The use of the 7.9 percent rate of return, however, precedes the Hopkins administration. A check of recent pension plan reports shows that figure used for the investment return rate going back to fiscal year 2015, during the tenure of former mayor Allan Fung. For multiple years preceding that, also under the Fung administration, the projected rate stood at 7.5 percent.
Anthony Moretti, Hopkins’s chief of staff, rejected the accusations from Bucci and the Democratic committee as “ridiculous.” He noted that since Hopkins just took office in January, an actuarial report on the standing of the police and fire pension plan has not yet been completed.
“It’s very unfair to be critical of the mayor under those circumstances,” he said.
The Hopkins administration also provided a statement from Finance Director Robert Strom defending the projected rate of return.
The statement from Strom reads: “Under the City’s previous investment management firm, Janney Montgomery Scott, the City saw an average return rate of 7.8%, from June 15, 2009 through September 20, 2020. This return rate was maintained for 11 years. In early September 2020, the City’s Investment Committee voted in favor of transitioning its pension fund management from Janney Montgomery Scott to Canton Hathaway. In the remainder of FY2020 under Canton Hathaway, the City saw a return rate of 7.2%, from September 1 through December 31. From January 1, 2021, through May 31, 2021, the City has seen a return rate of 7.6%.”
Strom’s statement continues: “It is important to note that, for the past decade, the City has consistently made its annual Actuarially Required Contributions (ARC) to its local pension fund. Over the past twenty five years, the funding level has improved from approximately 7% to 23%. Annually, the pension fund actuary re-evaluates the assumed rate of return and the City will comply with such expert advice. Mayor Hopkins has told me that he is committed to continuing to meet its actuarially determined pension funding obligations and the City’s pensioners should not be alarmed by propaganda statements from political adversaries. The City’s pension fund is in better shape now than it has been in decades and it will continue to improve. Distracting political banter from a few disengaged nay-sayers should not be concerning to our taxpayers.”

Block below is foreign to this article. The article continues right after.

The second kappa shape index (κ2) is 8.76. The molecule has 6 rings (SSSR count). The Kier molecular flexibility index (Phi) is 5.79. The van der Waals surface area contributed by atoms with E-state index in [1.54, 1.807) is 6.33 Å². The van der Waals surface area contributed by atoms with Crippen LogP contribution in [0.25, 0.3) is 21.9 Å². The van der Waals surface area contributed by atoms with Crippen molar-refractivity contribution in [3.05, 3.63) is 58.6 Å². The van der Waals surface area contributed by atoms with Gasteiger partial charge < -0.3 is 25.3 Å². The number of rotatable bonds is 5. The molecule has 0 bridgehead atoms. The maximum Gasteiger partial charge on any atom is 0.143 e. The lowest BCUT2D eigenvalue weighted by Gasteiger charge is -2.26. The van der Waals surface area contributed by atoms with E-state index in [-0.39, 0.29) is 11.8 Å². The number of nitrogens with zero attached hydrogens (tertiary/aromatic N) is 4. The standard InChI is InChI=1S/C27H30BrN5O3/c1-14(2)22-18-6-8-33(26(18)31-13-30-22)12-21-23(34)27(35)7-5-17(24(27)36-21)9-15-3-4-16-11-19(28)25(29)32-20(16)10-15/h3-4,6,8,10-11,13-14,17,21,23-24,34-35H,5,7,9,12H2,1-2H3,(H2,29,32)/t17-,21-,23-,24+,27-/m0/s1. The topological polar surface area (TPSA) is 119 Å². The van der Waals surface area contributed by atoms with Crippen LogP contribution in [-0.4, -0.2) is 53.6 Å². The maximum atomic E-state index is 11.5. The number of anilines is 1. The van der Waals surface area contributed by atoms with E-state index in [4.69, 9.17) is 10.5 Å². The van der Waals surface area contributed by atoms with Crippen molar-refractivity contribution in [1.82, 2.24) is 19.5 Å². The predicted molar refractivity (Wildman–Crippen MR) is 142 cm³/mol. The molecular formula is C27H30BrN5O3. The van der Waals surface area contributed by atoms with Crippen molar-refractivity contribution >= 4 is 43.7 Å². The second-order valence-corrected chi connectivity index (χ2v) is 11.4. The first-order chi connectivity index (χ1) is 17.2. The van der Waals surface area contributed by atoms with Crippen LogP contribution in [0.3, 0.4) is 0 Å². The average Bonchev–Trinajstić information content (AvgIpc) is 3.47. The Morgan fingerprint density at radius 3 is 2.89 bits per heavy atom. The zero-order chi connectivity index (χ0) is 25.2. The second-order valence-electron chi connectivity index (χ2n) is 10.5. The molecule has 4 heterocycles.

The city’s recently adopted budget for the fiscal year that begins July 1 includes a full city contribution of $21.5 million to the police and fire pension plan.
Reached Monday, Fung also defended the 7.9 percent figure used in the investment return projections. He said that figure is rooted in the findings of an "experience study," which is completed every three years as a requirement of state law and assesses the assumptions on which the pension plan operates.
“I didn’t just choose that assumption out of the air,” he said.
The police and fire pension was a major focus for Fung as mayor. During his administration, the city adopted pension reforms – and, subsequently, reached a settlement with the police and fire unions – that provided for temporary cost-of-living adjustment, or COLA, freezes for retirees in an effort to shore up the plan’s fiscal standing. Subsequent court challenges by a group of retirees were unsuccessful.
Fung’s administration also saw moves to have newly hired workers enrolled in 401(k) style retirement plans rather than traditional pensions.
In broader terms, the report from the treasurer’s office shows the state’s independent municipal pension plans have $2.8 billion in combined unfunded liabilities.
“While Rhode Island has made progress in improving the health and transparency around local pension plans, more work remains to make our locally administered pension plans sustainable,” the report reads.